MARKET NEWS

Toyota plans to launch six electric models in Europe by 2026 as they lay out plans for tougher emissions rules Link

As Western auto brands have grown, Chinese battery makers are set to dominate Europe’s car industry Link

DHL Group and Ford’s new commercial customer announced today a new collaboration for the use of electric vans for worldwide deliveries Link

Soaring cost of key metals lead to EV batteries rising in cost for the first time in more than a decade Link

EVs made or sold in the UK and Europe will cost 10% more by 2024 due to EU tariffs Link

Sale of hybrid cars double that of EVs in Australia with experts blaming lack of electric incentives Link

Tesla starts EV sale in Thailand in challenge for Chinese rivals Link

RELEVANT ARTICLE

Trucks: Tesla Semi pulls ahead as start-up rivals crash Link

Trucks account for about 30% of carbon emissions from global transport. The Tesla Semi truck claims a 500-mile range and the ability to carry up to 82,000lb, the long-haul vehicles promise to bring transformational reductions in greenhouse gases. Costs will vary according to charging times. Truck owners will pay more if they want their vehicles back on the road quickly. Tesla’s self-driving software could one day remove drivers, further cutting costs. However, Tesla was supposed to deliver the Semi in 2019, since then competitors have moved forward but the wave of competition from start-ups is easing. Musk’s trucks may be remembered long after his controversial takeover of Twitter has been forgotten.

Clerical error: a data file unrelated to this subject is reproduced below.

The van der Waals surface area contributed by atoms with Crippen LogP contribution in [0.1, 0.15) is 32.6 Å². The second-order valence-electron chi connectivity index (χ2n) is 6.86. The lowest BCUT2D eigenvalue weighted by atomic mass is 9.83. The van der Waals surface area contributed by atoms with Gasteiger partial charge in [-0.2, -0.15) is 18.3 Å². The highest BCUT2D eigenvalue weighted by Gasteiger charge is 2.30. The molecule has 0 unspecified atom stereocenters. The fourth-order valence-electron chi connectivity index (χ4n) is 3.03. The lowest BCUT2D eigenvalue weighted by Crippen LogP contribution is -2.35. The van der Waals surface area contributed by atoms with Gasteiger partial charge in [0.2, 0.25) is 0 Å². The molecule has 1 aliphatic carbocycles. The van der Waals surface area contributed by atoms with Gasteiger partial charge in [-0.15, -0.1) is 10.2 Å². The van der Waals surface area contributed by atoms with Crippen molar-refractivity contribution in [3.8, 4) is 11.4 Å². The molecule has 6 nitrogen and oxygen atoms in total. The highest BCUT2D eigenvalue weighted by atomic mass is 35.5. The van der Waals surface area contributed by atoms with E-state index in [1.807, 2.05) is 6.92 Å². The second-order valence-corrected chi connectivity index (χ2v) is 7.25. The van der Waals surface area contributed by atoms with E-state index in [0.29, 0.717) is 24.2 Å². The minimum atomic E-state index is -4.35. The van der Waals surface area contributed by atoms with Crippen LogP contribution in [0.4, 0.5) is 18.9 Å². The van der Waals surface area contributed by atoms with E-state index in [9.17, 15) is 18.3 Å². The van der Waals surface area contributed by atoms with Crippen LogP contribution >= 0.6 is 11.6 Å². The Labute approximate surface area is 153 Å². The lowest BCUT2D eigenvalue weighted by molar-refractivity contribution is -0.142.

Tesla/Thailand: tax breaks electrify local car market Link

Thailand is on the cusp of becoming a new source of growth for both the US electric carmaker and its global peers. Toyota’s decades-long dominance over the local vehicle market is nearing an end, due to the slow rollout of electric cars has left a gap for new entrants to fill. Tesla has now entered into the market, and it’s expected more companies will move their production to Thailand to take advantage of tax breaks and less competition. It’s good for Thailand too as the industry accounts for 12% of their economy so it should boost related local stocks, particularly parts makers such as Thai Stanley Electric and Aapico Hitech.